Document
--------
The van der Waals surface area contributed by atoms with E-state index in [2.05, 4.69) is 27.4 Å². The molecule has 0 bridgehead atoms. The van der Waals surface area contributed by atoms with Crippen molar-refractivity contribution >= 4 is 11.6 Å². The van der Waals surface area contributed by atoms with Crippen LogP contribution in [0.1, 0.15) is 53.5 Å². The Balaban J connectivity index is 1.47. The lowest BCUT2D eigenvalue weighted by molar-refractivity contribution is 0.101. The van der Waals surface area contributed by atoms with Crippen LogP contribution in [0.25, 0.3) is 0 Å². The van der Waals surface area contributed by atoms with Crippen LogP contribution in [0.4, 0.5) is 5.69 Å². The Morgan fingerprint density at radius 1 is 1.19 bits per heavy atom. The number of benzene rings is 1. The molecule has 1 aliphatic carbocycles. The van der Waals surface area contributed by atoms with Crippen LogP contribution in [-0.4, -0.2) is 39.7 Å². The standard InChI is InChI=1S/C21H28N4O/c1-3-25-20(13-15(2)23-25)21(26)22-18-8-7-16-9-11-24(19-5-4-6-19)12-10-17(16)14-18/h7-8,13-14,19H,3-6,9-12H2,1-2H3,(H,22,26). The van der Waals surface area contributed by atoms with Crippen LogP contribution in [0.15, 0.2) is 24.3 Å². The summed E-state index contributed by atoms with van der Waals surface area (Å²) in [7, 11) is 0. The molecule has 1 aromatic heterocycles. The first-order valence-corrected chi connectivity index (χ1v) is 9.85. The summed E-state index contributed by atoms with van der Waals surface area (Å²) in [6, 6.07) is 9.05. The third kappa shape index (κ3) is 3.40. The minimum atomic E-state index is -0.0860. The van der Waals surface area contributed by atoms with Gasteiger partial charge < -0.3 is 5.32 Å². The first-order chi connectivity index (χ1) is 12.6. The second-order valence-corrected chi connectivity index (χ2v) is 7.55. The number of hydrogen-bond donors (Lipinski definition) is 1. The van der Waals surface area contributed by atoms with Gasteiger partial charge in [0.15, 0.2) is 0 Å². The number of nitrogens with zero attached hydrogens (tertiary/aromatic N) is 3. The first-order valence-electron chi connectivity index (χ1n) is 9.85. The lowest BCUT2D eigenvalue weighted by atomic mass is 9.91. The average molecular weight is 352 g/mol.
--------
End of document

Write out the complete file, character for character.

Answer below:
The van der Waals surface area contributed by atoms with E-state index in [2.05, 4.69) is 27.4 Å². The molecule has 0 bridgehead atoms. The van der Waals surface area contributed by atoms with Crippen molar-refractivity contribution >= 4 is 11.6 Å². The van der Waals surface area contributed by atoms with Crippen LogP contribution in [0.1, 0.15) is 53.5 Å². The Balaban J connectivity index is 1.47. The lowest BCUT2D eigenvalue weighted by molar-refractivity contribution is 0.101. The van der Waals surface area contributed by atoms with Crippen LogP contribution in [0.25, 0.3) is 0 Å². The van der Waals surface area contributed by atoms with Crippen LogP contribution in [0.4, 0.5) is 5.69 Å². The Morgan fingerprint density at radius 1 is 1.19 bits per heavy atom. The number of benzene rings is 1. The molecule has 1 aliphatic carbocycles. The van der Waals surface area contributed by atoms with Crippen LogP contribution in [-0.4, -0.2) is 39.7 Å². The standard InChI is InChI=1S/C21H28N4O/c1-3-25-20(13-15(2)23-25)21(26)22-18-8-7-16-9-11-24(19-5-4-6-19)12-10-17(16)14-18/h7-8,13-14,19H,3-6,9-12H2,1-2H3,(H,22,26). The van der Waals surface area contributed by atoms with Crippen LogP contribution in [0.15, 0.2) is 24.3 Å². The summed E-state index contributed by atoms with van der Waals surface area (Å²) in [7, 11) is 0. The molecule has 1 aromatic heterocycles. The first-order valence-corrected chi connectivity index (χ1v) is 9.85. The summed E-state index contributed by atoms with van der Waals surface area (Å²) in [6, 6.07) is 9.05. The third kappa shape index (κ3) is 3.40. The minimum atomic E-state index is -0.0860. The van der Waals surface area contributed by atoms with Gasteiger partial charge < -0.3 is 5.32 Å². The first-order chi connectivity index (χ1) is 12.6. The second-order valence-corrected chi connectivity index (χ2v) is 7.55. The number of hydrogen-bond donors (Lipinski definition) is 1. The van der Waals surface area contributed by atoms with Gasteiger partial charge in [0.15, 0.2) is 0 Å². The number of nitrogens with zero attached hydrogens (tertiary/aromatic N) is 3. The first-order valence-electron chi connectivity index (χ1n) is 9.85. The lowest BCUT2D eigenvalue weighted by atomic mass is 9.91. The average molecular weight is 352 g/mol.